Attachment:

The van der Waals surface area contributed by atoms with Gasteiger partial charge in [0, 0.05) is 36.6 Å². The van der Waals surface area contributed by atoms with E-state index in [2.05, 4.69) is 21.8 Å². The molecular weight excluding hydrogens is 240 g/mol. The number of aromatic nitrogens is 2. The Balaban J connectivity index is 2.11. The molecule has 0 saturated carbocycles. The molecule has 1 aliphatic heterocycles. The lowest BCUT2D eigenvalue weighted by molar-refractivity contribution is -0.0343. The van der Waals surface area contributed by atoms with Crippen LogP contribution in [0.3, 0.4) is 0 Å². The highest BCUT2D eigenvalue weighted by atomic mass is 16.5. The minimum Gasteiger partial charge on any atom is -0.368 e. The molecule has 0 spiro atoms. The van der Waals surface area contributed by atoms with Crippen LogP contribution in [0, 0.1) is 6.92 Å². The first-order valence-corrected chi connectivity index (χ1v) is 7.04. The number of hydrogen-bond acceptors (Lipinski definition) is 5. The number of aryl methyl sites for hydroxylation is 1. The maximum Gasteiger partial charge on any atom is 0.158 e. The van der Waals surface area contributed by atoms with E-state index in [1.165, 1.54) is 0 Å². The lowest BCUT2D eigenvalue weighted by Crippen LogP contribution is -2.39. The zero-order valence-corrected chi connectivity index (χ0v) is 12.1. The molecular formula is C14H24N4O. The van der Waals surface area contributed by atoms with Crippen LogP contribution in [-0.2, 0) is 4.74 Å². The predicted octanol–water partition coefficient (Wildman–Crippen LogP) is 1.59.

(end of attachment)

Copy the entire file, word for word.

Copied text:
The van der Waals surface area contributed by atoms with Gasteiger partial charge in [0, 0.05) is 36.6 Å². The van der Waals surface area contributed by atoms with E-state index in [2.05, 4.69) is 21.8 Å². The molecular weight excluding hydrogens is 240 g/mol. The number of aromatic nitrogens is 2. The Balaban J connectivity index is 2.11. The molecule has 0 saturated carbocycles. The molecule has 1 aliphatic heterocycles. The lowest BCUT2D eigenvalue weighted by molar-refractivity contribution is -0.0343. The van der Waals surface area contributed by atoms with Crippen LogP contribution in [0.3, 0.4) is 0 Å². The highest BCUT2D eigenvalue weighted by atomic mass is 16.5. The minimum Gasteiger partial charge on any atom is -0.368 e. The molecule has 0 spiro atoms. The van der Waals surface area contributed by atoms with Crippen LogP contribution in [0, 0.1) is 6.92 Å². The first-order valence-corrected chi connectivity index (χ1v) is 7.04. The number of hydrogen-bond acceptors (Lipinski definition) is 5. The number of aryl methyl sites for hydroxylation is 1. The maximum Gasteiger partial charge on any atom is 0.158 e. The van der Waals surface area contributed by atoms with E-state index in [1.165, 1.54) is 0 Å². The lowest BCUT2D eigenvalue weighted by Crippen LogP contribution is -2.39. The zero-order valence-corrected chi connectivity index (χ0v) is 12.1. The molecular formula is C14H24N4O. The van der Waals surface area contributed by atoms with Crippen LogP contribution in [-0.2, 0) is 4.74 Å². The predicted octanol–water partition coefficient (Wildman–Crippen LogP) is 1.59.